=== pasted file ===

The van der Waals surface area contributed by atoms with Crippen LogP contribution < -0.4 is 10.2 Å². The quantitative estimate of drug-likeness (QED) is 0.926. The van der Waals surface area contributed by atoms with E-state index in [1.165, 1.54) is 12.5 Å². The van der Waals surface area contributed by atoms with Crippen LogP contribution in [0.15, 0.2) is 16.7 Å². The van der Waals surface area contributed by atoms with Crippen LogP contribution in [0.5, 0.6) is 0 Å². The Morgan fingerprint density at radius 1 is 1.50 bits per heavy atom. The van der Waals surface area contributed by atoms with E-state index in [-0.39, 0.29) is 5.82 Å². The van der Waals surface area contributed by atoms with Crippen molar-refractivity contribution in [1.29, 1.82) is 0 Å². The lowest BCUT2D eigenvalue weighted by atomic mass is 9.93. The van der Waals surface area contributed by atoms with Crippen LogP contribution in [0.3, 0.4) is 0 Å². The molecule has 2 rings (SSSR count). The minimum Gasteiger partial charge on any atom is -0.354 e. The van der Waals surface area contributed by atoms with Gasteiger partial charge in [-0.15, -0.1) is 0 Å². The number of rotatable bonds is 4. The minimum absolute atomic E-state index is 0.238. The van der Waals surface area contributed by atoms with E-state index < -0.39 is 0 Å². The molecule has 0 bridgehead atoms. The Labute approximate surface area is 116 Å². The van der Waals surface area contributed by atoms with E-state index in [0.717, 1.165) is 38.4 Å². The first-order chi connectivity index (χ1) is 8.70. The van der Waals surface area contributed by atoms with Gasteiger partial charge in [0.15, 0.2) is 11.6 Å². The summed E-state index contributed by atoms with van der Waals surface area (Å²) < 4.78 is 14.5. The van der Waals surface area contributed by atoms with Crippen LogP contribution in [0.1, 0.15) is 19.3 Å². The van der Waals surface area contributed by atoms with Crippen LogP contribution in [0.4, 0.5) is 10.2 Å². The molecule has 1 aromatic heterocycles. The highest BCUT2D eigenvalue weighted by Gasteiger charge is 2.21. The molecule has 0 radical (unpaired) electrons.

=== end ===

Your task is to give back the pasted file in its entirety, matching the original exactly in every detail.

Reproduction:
The van der Waals surface area contributed by atoms with Crippen LogP contribution < -0.4 is 10.2 Å². The quantitative estimate of drug-likeness (QED) is 0.926. The van der Waals surface area contributed by atoms with E-state index in [1.165, 1.54) is 12.5 Å². The van der Waals surface area contributed by atoms with Crippen LogP contribution in [0.15, 0.2) is 16.7 Å². The van der Waals surface area contributed by atoms with Crippen LogP contribution in [0.5, 0.6) is 0 Å². The Morgan fingerprint density at radius 1 is 1.50 bits per heavy atom. The van der Waals surface area contributed by atoms with E-state index in [-0.39, 0.29) is 5.82 Å². The van der Waals surface area contributed by atoms with Crippen molar-refractivity contribution in [1.29, 1.82) is 0 Å². The lowest BCUT2D eigenvalue weighted by atomic mass is 9.93. The van der Waals surface area contributed by atoms with Crippen LogP contribution in [0.3, 0.4) is 0 Å². The molecule has 2 rings (SSSR count). The minimum Gasteiger partial charge on any atom is -0.354 e. The van der Waals surface area contributed by atoms with Gasteiger partial charge in [-0.15, -0.1) is 0 Å². The number of rotatable bonds is 4. The minimum absolute atomic E-state index is 0.238. The van der Waals surface area contributed by atoms with E-state index < -0.39 is 0 Å². The molecule has 0 bridgehead atoms. The Labute approximate surface area is 116 Å². The van der Waals surface area contributed by atoms with E-state index in [0.717, 1.165) is 38.4 Å². The first-order chi connectivity index (χ1) is 8.70. The van der Waals surface area contributed by atoms with Gasteiger partial charge in [0.15, 0.2) is 11.6 Å². The summed E-state index contributed by atoms with van der Waals surface area (Å²) < 4.78 is 14.5. The van der Waals surface area contributed by atoms with Crippen LogP contribution in [0.1, 0.15) is 19.3 Å². The van der Waals surface area contributed by atoms with Crippen LogP contribution in [0.4, 0.5) is 10.2 Å². The molecule has 1 aromatic heterocycles. The highest BCUT2D eigenvalue weighted by Gasteiger charge is 2.21. The molecule has 0 radical (unpaired) electrons.